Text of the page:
7 reasons why Innscor is leaving Zimbabwe Stock Exchange for VFEX


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Why is there a procession of large companies leaving the Zimbabwe Stock Exchange for the Victoria Falls Stock Exchange?

At launch, VFEX was sold as the destination for investors seeking exposure to foreign capital. Today, VFEX is doing just that, even though it is at the expense of the older exchange.

This reflects the continued erosion of confidence in the local currency, which now accounts for a smaller portion of trade in the economy. To expand, companies need US dollars, and they cannot raise enough on the ZSE to meet their needs. VFEX is also likely better shielded from government policy shifts, including suspending trade and high taxes.

“The VFEX has remained largely stable as it has not been susceptible to abrupt policy changes and currency volatility,” according to FBC Securities.

VFEX is still small; market capitalisation doubled from US$259 million to US$566 million at the end of the year.

Currently, VFEX is made up of Padenga, Caledonia Mining, Bindura Nickel Corporation, Simbisa Brands, Nedbank ZDR’s, Seedco International, National Foods and the Karo bond. On the way are Axia, GetBucks, Seed Co Limited, and Innscor.

Innscor will trade on the ZSE for the last time on 17 February, and list on VFEX a week later. In its VFEX listing circular, the company lays out its reasons for leaving the ZSE for VFEX. Here is what Innscor is saying:

Access to USD capital

On VFEX, the company has a better chance to raise equity capital in foreign currency to support capital expenditure, working capital and regional expansion.

“The VFEX’s potential to become a regional exchange enhances Innscor’s opportunity to draw in a wider investor pool.” Innscor argues.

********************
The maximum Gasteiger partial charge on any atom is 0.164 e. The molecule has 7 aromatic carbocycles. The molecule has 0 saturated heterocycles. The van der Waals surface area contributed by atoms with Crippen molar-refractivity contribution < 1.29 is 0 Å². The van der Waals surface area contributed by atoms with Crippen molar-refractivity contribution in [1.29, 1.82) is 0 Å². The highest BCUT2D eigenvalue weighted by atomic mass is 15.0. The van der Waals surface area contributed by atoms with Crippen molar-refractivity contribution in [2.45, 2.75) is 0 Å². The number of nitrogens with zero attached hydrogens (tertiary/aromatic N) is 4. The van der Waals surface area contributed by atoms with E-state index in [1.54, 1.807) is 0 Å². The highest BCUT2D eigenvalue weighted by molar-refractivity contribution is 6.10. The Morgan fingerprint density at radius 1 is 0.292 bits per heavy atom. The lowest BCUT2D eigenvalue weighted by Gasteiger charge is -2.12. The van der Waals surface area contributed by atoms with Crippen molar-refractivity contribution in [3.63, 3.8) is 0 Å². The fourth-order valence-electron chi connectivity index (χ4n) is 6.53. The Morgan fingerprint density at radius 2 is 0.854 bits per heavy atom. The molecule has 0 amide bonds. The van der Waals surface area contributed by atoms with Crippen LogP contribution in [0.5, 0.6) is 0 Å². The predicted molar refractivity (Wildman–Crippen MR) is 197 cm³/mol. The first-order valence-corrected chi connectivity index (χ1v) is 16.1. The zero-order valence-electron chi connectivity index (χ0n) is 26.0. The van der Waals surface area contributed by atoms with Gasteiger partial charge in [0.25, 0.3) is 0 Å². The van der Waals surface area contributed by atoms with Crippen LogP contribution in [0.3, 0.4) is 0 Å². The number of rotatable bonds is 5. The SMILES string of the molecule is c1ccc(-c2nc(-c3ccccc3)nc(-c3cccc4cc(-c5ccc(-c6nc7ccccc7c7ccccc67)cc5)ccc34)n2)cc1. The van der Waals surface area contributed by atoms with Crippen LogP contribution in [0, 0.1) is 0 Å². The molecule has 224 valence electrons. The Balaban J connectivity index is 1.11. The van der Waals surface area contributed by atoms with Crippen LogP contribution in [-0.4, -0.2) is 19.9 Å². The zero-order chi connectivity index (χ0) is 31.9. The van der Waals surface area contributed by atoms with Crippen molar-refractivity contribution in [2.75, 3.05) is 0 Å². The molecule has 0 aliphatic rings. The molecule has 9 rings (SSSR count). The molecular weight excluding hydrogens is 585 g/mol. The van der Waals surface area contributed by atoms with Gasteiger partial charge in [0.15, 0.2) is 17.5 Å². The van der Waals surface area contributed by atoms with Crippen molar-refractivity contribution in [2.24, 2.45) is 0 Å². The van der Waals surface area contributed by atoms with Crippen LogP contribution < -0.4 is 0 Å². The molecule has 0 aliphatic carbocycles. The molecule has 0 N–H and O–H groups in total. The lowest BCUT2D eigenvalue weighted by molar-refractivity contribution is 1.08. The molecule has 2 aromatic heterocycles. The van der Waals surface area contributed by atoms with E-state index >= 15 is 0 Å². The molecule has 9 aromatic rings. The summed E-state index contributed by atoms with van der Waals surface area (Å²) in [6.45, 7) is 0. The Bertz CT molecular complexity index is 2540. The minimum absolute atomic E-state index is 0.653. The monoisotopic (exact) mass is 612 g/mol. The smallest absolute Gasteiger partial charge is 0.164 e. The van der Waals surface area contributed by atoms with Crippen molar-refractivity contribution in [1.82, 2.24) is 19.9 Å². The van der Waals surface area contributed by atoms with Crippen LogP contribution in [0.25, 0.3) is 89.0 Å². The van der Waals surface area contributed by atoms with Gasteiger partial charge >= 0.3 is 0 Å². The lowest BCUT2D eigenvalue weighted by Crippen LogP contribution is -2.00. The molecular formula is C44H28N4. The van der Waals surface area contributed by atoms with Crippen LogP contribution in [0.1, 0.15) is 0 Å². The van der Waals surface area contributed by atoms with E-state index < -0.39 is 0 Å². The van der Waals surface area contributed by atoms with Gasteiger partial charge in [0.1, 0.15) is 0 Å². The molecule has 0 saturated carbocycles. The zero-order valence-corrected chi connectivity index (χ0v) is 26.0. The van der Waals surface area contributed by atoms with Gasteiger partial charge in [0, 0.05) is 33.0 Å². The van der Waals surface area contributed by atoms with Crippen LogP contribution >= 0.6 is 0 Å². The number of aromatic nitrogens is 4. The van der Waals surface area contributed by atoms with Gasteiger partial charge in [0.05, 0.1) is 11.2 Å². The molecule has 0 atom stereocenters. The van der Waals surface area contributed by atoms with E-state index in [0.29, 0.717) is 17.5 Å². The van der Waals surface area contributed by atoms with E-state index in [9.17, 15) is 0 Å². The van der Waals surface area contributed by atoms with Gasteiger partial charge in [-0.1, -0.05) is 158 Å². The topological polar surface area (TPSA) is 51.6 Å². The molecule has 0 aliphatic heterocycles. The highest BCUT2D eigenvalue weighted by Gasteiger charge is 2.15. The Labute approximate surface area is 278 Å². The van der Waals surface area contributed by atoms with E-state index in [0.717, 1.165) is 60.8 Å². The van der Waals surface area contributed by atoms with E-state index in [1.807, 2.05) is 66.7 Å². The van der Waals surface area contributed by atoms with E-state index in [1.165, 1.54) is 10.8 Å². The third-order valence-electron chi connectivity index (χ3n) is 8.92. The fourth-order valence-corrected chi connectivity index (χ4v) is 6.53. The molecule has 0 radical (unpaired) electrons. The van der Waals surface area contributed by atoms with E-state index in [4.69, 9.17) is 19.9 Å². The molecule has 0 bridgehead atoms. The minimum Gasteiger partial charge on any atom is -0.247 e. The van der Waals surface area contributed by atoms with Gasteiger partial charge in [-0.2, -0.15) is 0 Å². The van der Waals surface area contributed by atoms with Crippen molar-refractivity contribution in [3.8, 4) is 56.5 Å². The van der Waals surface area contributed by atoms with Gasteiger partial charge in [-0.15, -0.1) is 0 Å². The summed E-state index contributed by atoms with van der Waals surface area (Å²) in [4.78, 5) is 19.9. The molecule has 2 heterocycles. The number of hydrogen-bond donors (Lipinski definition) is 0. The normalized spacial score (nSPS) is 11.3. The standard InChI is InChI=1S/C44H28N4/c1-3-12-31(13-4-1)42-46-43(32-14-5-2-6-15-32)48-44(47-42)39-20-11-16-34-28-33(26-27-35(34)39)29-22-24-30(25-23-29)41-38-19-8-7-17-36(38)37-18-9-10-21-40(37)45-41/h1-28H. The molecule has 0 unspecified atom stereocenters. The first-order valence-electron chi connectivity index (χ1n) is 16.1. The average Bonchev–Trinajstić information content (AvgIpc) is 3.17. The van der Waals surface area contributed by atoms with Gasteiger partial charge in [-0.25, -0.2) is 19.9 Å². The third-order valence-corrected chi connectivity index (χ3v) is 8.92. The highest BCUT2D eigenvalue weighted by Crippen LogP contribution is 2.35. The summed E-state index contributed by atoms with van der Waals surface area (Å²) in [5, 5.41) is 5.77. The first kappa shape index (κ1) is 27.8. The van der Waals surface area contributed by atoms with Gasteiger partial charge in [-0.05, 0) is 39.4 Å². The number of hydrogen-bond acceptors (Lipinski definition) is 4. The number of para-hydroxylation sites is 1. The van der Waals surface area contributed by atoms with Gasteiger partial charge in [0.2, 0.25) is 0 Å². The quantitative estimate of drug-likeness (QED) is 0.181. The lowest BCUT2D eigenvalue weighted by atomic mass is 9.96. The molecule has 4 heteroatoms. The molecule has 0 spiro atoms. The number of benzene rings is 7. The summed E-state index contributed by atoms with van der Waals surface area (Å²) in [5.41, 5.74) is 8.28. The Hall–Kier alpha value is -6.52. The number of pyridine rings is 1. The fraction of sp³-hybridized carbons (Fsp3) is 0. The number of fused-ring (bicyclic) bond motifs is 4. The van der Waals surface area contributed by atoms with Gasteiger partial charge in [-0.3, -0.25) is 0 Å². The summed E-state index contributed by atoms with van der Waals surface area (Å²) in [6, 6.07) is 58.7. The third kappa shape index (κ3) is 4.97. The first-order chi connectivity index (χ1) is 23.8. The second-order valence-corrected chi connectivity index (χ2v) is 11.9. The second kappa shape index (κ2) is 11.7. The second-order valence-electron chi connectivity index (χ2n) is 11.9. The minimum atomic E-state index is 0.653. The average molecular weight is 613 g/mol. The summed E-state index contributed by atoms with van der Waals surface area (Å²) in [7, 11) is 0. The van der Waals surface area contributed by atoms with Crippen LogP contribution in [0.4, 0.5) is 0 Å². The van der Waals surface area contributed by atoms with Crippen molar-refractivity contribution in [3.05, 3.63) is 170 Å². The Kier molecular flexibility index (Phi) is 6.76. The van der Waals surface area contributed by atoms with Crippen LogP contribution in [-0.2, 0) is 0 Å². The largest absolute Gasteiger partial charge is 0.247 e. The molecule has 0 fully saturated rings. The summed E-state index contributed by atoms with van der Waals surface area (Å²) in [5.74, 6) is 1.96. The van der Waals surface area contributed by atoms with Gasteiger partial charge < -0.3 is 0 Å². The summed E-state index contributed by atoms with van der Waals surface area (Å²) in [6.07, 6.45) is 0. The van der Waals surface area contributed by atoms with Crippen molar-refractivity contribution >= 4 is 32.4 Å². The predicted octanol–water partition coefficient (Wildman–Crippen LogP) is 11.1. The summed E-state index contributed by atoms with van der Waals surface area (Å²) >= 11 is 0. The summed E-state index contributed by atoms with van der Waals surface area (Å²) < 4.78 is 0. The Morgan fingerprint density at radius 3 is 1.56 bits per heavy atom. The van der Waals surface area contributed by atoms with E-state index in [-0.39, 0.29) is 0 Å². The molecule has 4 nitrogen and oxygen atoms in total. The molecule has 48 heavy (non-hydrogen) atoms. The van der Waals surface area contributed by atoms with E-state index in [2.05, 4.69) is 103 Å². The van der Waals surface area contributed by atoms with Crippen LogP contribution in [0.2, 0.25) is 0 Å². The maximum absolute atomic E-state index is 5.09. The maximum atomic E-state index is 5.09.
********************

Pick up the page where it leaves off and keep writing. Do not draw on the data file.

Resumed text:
Reporting in USD, and not Zimdollars, will help “lower risk perception of Innscor” and help potential investors and financiers make better sense of its results.

Lower trading costs and increased liquidity

VFEX’s trading costs of 2.12% are lower than the ZSE’s 4.63%. This means shareholders can keep more of their capital, potentially making trading in the share more active.

It’s easier to move money in and out of VFEX. Foreign shareholders can repatriate their dividends freely in foreign currency forex and make settle proceeds from selling shares outside the country.

Tax incentives

A foreign investor on VFEX pays just 5% withholding tax on dividends, half of what they would pay on the ZSE. The shareholder also does not pay capital gains tax on VFEX, while they pay 40% when they sell stocks on the ZSE.

Enhanced regional profile of Innscor

Innscor also sees VFEX as a plus for its credibility. According to the Innscor, “migration from the ZSE to the VFEX potentially improves the company’s regional profile and commercial standing, creating pathways to the group’s local and regional prospects”.

Reduced valuation volatility caused by currency translation

Innscor says VFEX’s USD valuation allows its shareholders to realise the true value of their investments and get a more “accurate benchmark of the stock’s performance while mitigating valuation volatility”.

Dollars make more sense

Presenting its accounts in USD, as required by VFEX, will be “more effective” in letting shareholders know the true value of the business. –NewZWire

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Charles Rukuni
The Insider is a political and business bulletin about Zimbabwe, edited by Charles Rukuni. Founded in 1990, it was a printed 12-page subscription only newsletter until 2003 when Zimbabwe's hyper-inflation made it impossible to continue printing.

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